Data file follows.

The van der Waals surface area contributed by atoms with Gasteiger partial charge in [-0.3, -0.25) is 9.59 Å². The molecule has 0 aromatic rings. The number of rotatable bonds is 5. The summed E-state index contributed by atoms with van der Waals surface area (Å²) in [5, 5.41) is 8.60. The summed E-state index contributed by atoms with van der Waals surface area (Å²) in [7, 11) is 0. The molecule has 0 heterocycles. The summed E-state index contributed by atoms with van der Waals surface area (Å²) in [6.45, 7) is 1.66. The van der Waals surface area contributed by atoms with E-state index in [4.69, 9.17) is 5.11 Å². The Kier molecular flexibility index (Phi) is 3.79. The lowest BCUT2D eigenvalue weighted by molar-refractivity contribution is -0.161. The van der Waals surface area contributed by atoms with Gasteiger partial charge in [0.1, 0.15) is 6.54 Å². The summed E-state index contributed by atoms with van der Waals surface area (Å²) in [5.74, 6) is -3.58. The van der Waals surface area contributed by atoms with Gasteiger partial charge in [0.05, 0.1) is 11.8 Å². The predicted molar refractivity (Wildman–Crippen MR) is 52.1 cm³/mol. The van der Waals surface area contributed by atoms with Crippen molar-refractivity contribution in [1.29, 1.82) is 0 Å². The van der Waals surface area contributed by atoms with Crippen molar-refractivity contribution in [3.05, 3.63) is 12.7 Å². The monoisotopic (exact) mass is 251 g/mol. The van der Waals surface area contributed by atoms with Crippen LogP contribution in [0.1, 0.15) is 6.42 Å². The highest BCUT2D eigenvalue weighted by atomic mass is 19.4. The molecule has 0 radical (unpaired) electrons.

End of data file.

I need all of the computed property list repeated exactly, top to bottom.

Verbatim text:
The van der Waals surface area contributed by atoms with Gasteiger partial charge in [-0.3, -0.25) is 9.59 Å². The molecule has 0 aromatic rings. The number of rotatable bonds is 5. The summed E-state index contributed by atoms with van der Waals surface area (Å²) in [5, 5.41) is 8.60. The summed E-state index contributed by atoms with van der Waals surface area (Å²) in [7, 11) is 0. The molecule has 0 heterocycles. The summed E-state index contributed by atoms with van der Waals surface area (Å²) in [6.45, 7) is 1.66. The van der Waals surface area contributed by atoms with E-state index in [4.69, 9.17) is 5.11 Å². The Kier molecular flexibility index (Phi) is 3.79. The lowest BCUT2D eigenvalue weighted by molar-refractivity contribution is -0.161. The van der Waals surface area contributed by atoms with Gasteiger partial charge in [0.1, 0.15) is 6.54 Å². The summed E-state index contributed by atoms with van der Waals surface area (Å²) in [5.74, 6) is -3.58. The van der Waals surface area contributed by atoms with Gasteiger partial charge in [0.05, 0.1) is 11.8 Å². The predicted molar refractivity (Wildman–Crippen MR) is 52.1 cm³/mol. The van der Waals surface area contributed by atoms with Crippen molar-refractivity contribution in [1.29, 1.82) is 0 Å². The van der Waals surface area contributed by atoms with Crippen molar-refractivity contribution in [3.05, 3.63) is 12.7 Å². The monoisotopic (exact) mass is 251 g/mol. The van der Waals surface area contributed by atoms with Crippen LogP contribution in [0.1, 0.15) is 6.42 Å². The highest BCUT2D eigenvalue weighted by atomic mass is 19.4. The molecule has 0 radical (unpaired) electrons.